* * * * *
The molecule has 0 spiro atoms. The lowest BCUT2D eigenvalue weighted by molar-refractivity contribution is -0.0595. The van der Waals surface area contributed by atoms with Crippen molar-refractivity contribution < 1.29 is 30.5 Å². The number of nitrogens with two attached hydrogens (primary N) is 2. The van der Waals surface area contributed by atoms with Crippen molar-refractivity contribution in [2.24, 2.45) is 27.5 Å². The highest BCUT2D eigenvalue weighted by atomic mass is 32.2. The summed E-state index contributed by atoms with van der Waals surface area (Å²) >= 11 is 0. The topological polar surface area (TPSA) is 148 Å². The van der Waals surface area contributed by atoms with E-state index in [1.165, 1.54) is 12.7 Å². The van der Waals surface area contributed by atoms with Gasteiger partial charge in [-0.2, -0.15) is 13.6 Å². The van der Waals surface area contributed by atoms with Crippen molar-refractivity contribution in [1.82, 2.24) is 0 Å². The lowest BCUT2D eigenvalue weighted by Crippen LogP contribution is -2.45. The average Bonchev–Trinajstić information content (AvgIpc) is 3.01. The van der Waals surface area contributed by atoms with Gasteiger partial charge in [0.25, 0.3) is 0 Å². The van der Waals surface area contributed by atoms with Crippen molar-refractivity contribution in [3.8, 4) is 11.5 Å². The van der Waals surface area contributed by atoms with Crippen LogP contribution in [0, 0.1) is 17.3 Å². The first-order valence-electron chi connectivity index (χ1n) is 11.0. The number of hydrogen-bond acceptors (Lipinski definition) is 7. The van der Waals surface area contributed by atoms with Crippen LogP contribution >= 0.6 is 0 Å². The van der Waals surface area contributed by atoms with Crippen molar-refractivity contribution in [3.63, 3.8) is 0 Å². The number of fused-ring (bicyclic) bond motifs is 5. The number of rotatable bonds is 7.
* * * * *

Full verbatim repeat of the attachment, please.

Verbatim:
The molecule has 0 spiro atoms. The lowest BCUT2D eigenvalue weighted by molar-refractivity contribution is -0.0595. The van der Waals surface area contributed by atoms with Crippen molar-refractivity contribution < 1.29 is 30.5 Å². The number of nitrogens with two attached hydrogens (primary N) is 2. The van der Waals surface area contributed by atoms with Crippen molar-refractivity contribution in [2.24, 2.45) is 27.5 Å². The highest BCUT2D eigenvalue weighted by atomic mass is 32.2. The summed E-state index contributed by atoms with van der Waals surface area (Å²) >= 11 is 0. The topological polar surface area (TPSA) is 148 Å². The van der Waals surface area contributed by atoms with E-state index in [1.165, 1.54) is 12.7 Å². The van der Waals surface area contributed by atoms with Gasteiger partial charge in [-0.2, -0.15) is 13.6 Å². The van der Waals surface area contributed by atoms with Crippen molar-refractivity contribution in [1.82, 2.24) is 0 Å². The lowest BCUT2D eigenvalue weighted by Crippen LogP contribution is -2.45. The average Bonchev–Trinajstić information content (AvgIpc) is 3.01. The van der Waals surface area contributed by atoms with Gasteiger partial charge in [0.25, 0.3) is 0 Å². The van der Waals surface area contributed by atoms with Crippen molar-refractivity contribution in [3.8, 4) is 11.5 Å². The van der Waals surface area contributed by atoms with Crippen LogP contribution in [0, 0.1) is 17.3 Å². The first-order valence-electron chi connectivity index (χ1n) is 11.0. The number of hydrogen-bond acceptors (Lipinski definition) is 7. The van der Waals surface area contributed by atoms with Crippen LogP contribution >= 0.6 is 0 Å². The van der Waals surface area contributed by atoms with Crippen molar-refractivity contribution in [3.63, 3.8) is 0 Å². The number of fused-ring (bicyclic) bond motifs is 5. The number of rotatable bonds is 7.